Sceptics told another story. In the Home Office, May was much keener on opening up her enemies than herself. She had a tendency to information control and secrecy and liked to work with a closed circle of trusted advisors, letting nothing out. Cameron’s likening of May to a submarine in the Brexit campaign, disappearing when trouble brewed, could be applied to her whole Home Office career. She sought to hide Border Force cuts from parliament in 2016 and, more famously, deflected blame onto officials in 2011 during a career threatening crisis.

It was these habits she took with her to No.10.

See the rest of the piece here on politics.co. uk


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New Paper: Brexit and Open Government in the UK: 11 Months of May

Westminster Terrorist Attack Statement

This paper examines how Brexit has influenced the UK’s transparency regime and how, in turn, will openness shape the UK’s Brexit process. There are three ways of looking at Brexit and open government: through possible changes to old policies and the pushing of new ones, through the new Prime Minister championing transparency or supporting secrecy, and the openness of the Brexit process itself, which so far has seen a struggle between the executive’s secretive prerogative powers and the legislature’s rights to know.

May’s government will also be seen as one that prized secrecy but conceded openness, an object (and abject) lesson in how hard it is to keep government closed in the 21st century. The May administration 2016-2017 is likely to be remembered as a secretive one, headed by a Prime Minister that wished to govern through confidentiality and closed networks. Though there were some high profile openness policies they were inherited and proceeded slowly, if at all.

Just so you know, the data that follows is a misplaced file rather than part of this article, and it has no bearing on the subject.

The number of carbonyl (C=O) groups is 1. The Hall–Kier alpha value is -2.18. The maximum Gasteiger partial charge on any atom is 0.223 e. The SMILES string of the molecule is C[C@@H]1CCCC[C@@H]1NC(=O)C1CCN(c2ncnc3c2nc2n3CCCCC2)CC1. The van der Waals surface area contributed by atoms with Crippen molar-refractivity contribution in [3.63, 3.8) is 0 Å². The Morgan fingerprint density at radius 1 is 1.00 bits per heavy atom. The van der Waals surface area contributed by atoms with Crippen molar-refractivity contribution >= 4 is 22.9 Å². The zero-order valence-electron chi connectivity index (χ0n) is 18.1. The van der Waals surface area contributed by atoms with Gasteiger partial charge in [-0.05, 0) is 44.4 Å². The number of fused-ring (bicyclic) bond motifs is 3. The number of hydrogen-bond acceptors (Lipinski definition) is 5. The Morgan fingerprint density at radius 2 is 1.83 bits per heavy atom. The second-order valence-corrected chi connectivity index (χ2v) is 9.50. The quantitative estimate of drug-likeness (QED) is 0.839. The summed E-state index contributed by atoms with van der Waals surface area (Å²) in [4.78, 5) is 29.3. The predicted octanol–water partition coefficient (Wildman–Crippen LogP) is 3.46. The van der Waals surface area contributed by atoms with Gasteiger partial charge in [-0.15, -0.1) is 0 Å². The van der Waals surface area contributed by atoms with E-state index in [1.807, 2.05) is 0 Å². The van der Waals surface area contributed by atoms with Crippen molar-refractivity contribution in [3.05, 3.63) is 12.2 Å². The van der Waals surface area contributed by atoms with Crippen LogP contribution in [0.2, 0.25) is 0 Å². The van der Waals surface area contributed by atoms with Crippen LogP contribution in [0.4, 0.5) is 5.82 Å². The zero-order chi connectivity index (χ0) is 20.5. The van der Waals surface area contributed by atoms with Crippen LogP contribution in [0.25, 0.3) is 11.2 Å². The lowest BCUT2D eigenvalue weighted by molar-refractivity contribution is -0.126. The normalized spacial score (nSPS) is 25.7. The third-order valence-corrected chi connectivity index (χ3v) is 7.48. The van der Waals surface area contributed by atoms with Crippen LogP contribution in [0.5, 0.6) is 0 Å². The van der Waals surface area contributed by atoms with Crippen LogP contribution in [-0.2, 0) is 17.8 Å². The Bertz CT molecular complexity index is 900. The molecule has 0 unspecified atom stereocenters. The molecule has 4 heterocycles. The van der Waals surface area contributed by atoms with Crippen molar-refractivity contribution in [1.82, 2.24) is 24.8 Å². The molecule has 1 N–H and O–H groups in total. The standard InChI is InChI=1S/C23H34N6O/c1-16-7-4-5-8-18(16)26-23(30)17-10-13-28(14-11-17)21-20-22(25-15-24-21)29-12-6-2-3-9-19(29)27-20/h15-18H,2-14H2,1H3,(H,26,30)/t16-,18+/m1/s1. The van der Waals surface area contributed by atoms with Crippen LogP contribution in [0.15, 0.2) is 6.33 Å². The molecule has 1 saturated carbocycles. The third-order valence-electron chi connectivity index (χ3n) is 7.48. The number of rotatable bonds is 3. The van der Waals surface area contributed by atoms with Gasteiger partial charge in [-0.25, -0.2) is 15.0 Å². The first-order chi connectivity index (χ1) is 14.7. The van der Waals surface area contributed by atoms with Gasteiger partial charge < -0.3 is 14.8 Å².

Brexit reveals how badly the approach misfired. The government’s plan of no ‘running commentary’  and secrecy was undermined by the Supreme Court, the UK Parliament and the EU Commission, who all forced greater transparency and greatly limited May’s room for manoeuvre and concealment. The three institutions, creating and using ‘institution friction’ to open up government, also exposed the government’s lack of preparation and undermined the UK’s credibility and leverage even before Brexit began.

Read the paper here https://papers.ssrn.com/sol3/papers.cfm?abstract_id=2988952


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Lifting the Cloud? Donald Trump’s Secrecy Problem (part 2)

              (Cover of Time Magazine 18 May 2017)

Not all secrets are bad. Keeping secrets is part of what makes us who we are. As Sissela Bok pointed out, we want, expect and need some level of confidentiality in all sorts of areas of our life, from job interviews to juries.

Nor is the revealing of a secret necessarily bad for politicians. Revelations are not always damaging or destructive. Some can survive or even thrive after exposes. President Mitterrand shrugged of a series of damaging revelations from his past while Bill Clinton’s impeachment led to greater popularity. The danger for a politicians is when secrecy and exposure either reinforce commonly held (negative) perceptions about you (let’s call it the Cameron or Clinton effect) or makes you do stupid things (let’s call it the Nixon effect).

The Clinton/Cameron effect

In terms of the Clinton/Cameron effect, exposure hurts worst when it confirms what the public already knew rather than reveals something shocking. Bill Clinton was seen as a liar and a womaniser and the Lewinsky affair in 1996 told America probably what it knew (or should have known) already. Similarly Hilary’s email ‘scandal’ reinforced what many felt, namely that the Clinton’s were dishonest. David Cameron’s 2016 tangle over his tax affairs again reinforced the view that he was a super-rich elitist out of touch with the country-a revelation, according to Tim Shipman, that helped swing the Brexit referendum towards Leave.